Further, Imam Tabari (838-932) (as narrated by Sanayee, in Subul al-Salam) and the Shafei scholars Abi Thur (764-854) and al-Mazni (791-878) (al- Majmu 4:52, al- Mughni 333, Bidaya al- Mujtahid 3:189) and Muhyeddin ibn al- Arabi (1165- 1240) (as reported by Muhammed Hussein al- Jaberi in Bahth fi Imamah al- Mir’ah Li- Rijaal) have said it is permissible for women to lead prayers for men. Imam Ahmed and the early Hanbali scholars have allowed women leading prayers for men in non- obligatory prayers (al Mughni 3:33, al-Insaaf 2:264). 5 Ibn Taymiyya mentioned that Imam Ahmed allowed women to lead men in non- obligatory prayers with a condition that they must lead from the rear provided she is well versed with the Quran (Majmu al-Fatawa 5:317).6 In another account (Radd al- Maratibul- Ijma) Ibn Taymiyah refers to the narration contained in the Musnad of Ibn Hanbal where it is affirmed that women can lead non-obligatory prayers.7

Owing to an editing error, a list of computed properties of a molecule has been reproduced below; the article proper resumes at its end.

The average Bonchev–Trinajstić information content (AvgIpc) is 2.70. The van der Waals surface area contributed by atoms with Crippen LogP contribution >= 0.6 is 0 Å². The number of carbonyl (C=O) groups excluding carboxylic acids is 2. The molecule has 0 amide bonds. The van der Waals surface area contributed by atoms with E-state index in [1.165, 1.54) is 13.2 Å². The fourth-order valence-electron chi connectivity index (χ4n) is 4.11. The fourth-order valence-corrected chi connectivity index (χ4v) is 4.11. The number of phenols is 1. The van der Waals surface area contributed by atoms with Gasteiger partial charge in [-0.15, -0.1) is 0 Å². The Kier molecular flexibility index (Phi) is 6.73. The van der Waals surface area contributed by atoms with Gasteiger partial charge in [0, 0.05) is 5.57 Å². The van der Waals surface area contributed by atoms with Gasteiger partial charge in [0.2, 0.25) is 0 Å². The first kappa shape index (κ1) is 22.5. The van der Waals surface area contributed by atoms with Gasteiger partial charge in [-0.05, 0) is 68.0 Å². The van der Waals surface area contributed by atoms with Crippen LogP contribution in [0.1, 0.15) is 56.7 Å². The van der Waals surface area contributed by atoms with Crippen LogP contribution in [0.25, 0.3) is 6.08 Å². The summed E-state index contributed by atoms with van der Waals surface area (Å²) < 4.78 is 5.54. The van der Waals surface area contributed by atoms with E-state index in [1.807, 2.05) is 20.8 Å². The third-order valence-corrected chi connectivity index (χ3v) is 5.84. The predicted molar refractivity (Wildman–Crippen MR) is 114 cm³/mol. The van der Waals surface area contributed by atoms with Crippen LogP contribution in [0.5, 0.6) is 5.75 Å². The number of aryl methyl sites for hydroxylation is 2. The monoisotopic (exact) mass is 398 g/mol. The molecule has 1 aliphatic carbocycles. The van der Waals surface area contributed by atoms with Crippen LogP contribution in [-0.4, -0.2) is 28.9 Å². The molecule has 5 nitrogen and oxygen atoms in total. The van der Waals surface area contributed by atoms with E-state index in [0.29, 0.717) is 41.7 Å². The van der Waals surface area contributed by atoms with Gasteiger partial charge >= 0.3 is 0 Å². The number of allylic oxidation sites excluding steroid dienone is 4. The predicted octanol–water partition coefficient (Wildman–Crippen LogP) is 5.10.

Furthermore, we see in a description on Ibn Arabi that on an occasion when Ibn Taimiyyah who was known to be more hard-line and strict went to a Masjid, a woman was delivering Khutbah.8 More recently; Shaykh Hamza Yusuf stated in a speech that female leadership in prayer was permitted by Ibn Ayman from Maliki Madhab and Imam Tabari. He asserted that it was debated much earlier on by Islamic traditionalists and that there were multiple opinions on it.6
Javed Ahmad Ghamidi says the question as to whether women can stand as Imam itself is a skewed one.9 Yusuf Qaradawi has also permitted women to lead mixed-gender congregations but in their own homes so that men may not be aroused by her presence. The argument most often made against women standing as Imam in the public space is that men will be distracted by the presence of a woman’s figure while he is praying. But Muslim men should be the best of men in society (because that is what Islam teaches) who discipline themselves with prayer 5 times a day and abstain from even food and drink during the days in Ramadhan.